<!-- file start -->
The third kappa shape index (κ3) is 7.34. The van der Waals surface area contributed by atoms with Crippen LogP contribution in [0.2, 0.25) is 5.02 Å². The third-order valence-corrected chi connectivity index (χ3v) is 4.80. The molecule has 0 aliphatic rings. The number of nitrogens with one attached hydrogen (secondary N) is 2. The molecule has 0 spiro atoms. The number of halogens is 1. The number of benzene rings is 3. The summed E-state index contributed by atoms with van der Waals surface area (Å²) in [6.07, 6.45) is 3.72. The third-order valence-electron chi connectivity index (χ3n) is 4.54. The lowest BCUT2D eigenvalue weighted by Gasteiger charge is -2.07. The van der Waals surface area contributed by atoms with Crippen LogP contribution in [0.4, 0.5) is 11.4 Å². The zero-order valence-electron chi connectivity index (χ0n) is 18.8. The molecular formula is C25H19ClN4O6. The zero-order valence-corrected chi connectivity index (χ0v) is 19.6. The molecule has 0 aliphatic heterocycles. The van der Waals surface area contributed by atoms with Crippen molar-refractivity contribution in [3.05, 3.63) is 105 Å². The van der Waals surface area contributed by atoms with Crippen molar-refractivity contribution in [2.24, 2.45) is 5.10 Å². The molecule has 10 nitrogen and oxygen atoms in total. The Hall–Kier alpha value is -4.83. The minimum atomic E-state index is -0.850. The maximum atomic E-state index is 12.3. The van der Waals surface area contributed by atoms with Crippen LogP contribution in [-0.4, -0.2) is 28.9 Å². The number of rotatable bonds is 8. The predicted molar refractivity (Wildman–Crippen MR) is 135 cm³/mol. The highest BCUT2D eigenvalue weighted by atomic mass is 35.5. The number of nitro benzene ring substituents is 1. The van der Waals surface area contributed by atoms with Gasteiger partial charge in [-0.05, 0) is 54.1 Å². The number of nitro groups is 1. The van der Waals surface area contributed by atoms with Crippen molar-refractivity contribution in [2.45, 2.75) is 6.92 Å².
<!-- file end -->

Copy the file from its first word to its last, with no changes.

The third kappa shape index (κ3) is 7.34. The van der Waals surface area contributed by atoms with Crippen LogP contribution in [0.2, 0.25) is 5.02 Å². The third-order valence-corrected chi connectivity index (χ3v) is 4.80. The molecule has 0 aliphatic rings. The number of nitrogens with one attached hydrogen (secondary N) is 2. The molecule has 0 spiro atoms. The number of halogens is 1. The number of benzene rings is 3. The summed E-state index contributed by atoms with van der Waals surface area (Å²) in [6.07, 6.45) is 3.72. The third-order valence-electron chi connectivity index (χ3n) is 4.54. The lowest BCUT2D eigenvalue weighted by Gasteiger charge is -2.07. The van der Waals surface area contributed by atoms with Crippen LogP contribution in [0.4, 0.5) is 11.4 Å². The zero-order valence-electron chi connectivity index (χ0n) is 18.8. The molecular formula is C25H19ClN4O6. The zero-order valence-corrected chi connectivity index (χ0v) is 19.6. The molecule has 0 aliphatic heterocycles. The van der Waals surface area contributed by atoms with Crippen molar-refractivity contribution in [3.05, 3.63) is 105 Å². The van der Waals surface area contributed by atoms with Crippen molar-refractivity contribution in [2.24, 2.45) is 5.10 Å². The molecule has 10 nitrogen and oxygen atoms in total. The Hall–Kier alpha value is -4.83. The minimum atomic E-state index is -0.850. The maximum atomic E-state index is 12.3. The van der Waals surface area contributed by atoms with Crippen LogP contribution in [-0.4, -0.2) is 28.9 Å². The number of rotatable bonds is 8. The predicted molar refractivity (Wildman–Crippen MR) is 135 cm³/mol. The highest BCUT2D eigenvalue weighted by atomic mass is 35.5. The number of nitro benzene ring substituents is 1. The van der Waals surface area contributed by atoms with Gasteiger partial charge in [-0.05, 0) is 54.1 Å². The number of nitro groups is 1. The van der Waals surface area contributed by atoms with Crippen molar-refractivity contribution in [2.45, 2.75) is 6.92 Å².